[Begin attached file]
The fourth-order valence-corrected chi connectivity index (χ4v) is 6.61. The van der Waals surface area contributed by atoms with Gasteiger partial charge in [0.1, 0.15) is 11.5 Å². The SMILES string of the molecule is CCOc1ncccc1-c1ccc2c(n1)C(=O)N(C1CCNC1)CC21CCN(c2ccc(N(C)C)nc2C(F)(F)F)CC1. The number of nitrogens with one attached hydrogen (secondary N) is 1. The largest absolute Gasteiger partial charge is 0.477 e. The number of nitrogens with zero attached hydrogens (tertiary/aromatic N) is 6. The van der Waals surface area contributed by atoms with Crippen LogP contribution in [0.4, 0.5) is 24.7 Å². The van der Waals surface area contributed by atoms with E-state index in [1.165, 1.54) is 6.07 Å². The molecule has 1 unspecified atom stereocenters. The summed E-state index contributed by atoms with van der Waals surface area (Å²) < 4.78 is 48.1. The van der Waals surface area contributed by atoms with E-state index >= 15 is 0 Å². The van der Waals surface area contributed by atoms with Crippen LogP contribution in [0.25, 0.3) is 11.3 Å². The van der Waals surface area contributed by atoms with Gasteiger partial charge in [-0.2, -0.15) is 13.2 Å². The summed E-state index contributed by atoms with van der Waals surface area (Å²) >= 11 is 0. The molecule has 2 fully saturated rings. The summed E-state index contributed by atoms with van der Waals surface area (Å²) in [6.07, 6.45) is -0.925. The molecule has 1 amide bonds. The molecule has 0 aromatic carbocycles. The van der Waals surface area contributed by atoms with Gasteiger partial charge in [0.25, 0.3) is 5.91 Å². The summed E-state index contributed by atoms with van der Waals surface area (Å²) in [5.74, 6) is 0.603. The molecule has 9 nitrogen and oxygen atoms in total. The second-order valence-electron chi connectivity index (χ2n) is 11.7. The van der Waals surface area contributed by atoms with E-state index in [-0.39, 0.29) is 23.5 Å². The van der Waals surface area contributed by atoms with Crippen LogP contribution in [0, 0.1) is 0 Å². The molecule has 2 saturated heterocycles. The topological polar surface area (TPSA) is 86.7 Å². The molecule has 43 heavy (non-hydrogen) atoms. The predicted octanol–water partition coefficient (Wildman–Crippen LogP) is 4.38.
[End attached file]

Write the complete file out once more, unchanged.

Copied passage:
The fourth-order valence-corrected chi connectivity index (χ4v) is 6.61. The van der Waals surface area contributed by atoms with Gasteiger partial charge in [0.1, 0.15) is 11.5 Å². The SMILES string of the molecule is CCOc1ncccc1-c1ccc2c(n1)C(=O)N(C1CCNC1)CC21CCN(c2ccc(N(C)C)nc2C(F)(F)F)CC1. The number of nitrogens with one attached hydrogen (secondary N) is 1. The largest absolute Gasteiger partial charge is 0.477 e. The number of nitrogens with zero attached hydrogens (tertiary/aromatic N) is 6. The van der Waals surface area contributed by atoms with Crippen LogP contribution in [0.4, 0.5) is 24.7 Å². The van der Waals surface area contributed by atoms with E-state index in [1.165, 1.54) is 6.07 Å². The molecule has 1 unspecified atom stereocenters. The summed E-state index contributed by atoms with van der Waals surface area (Å²) < 4.78 is 48.1. The van der Waals surface area contributed by atoms with E-state index >= 15 is 0 Å². The van der Waals surface area contributed by atoms with Crippen LogP contribution in [0.25, 0.3) is 11.3 Å². The van der Waals surface area contributed by atoms with Gasteiger partial charge in [-0.2, -0.15) is 13.2 Å². The summed E-state index contributed by atoms with van der Waals surface area (Å²) >= 11 is 0. The molecule has 2 fully saturated rings. The summed E-state index contributed by atoms with van der Waals surface area (Å²) in [6.07, 6.45) is -0.925. The molecule has 1 amide bonds. The molecule has 0 aromatic carbocycles. The van der Waals surface area contributed by atoms with Gasteiger partial charge in [0.25, 0.3) is 5.91 Å². The summed E-state index contributed by atoms with van der Waals surface area (Å²) in [5.74, 6) is 0.603. The molecule has 9 nitrogen and oxygen atoms in total. The second-order valence-electron chi connectivity index (χ2n) is 11.7. The van der Waals surface area contributed by atoms with E-state index in [-0.39, 0.29) is 23.5 Å². The van der Waals surface area contributed by atoms with Crippen LogP contribution in [0, 0.1) is 0 Å². The molecule has 2 saturated heterocycles. The topological polar surface area (TPSA) is 86.7 Å². The molecule has 43 heavy (non-hydrogen) atoms. The predicted octanol–water partition coefficient (Wildman–Crippen LogP) is 4.38.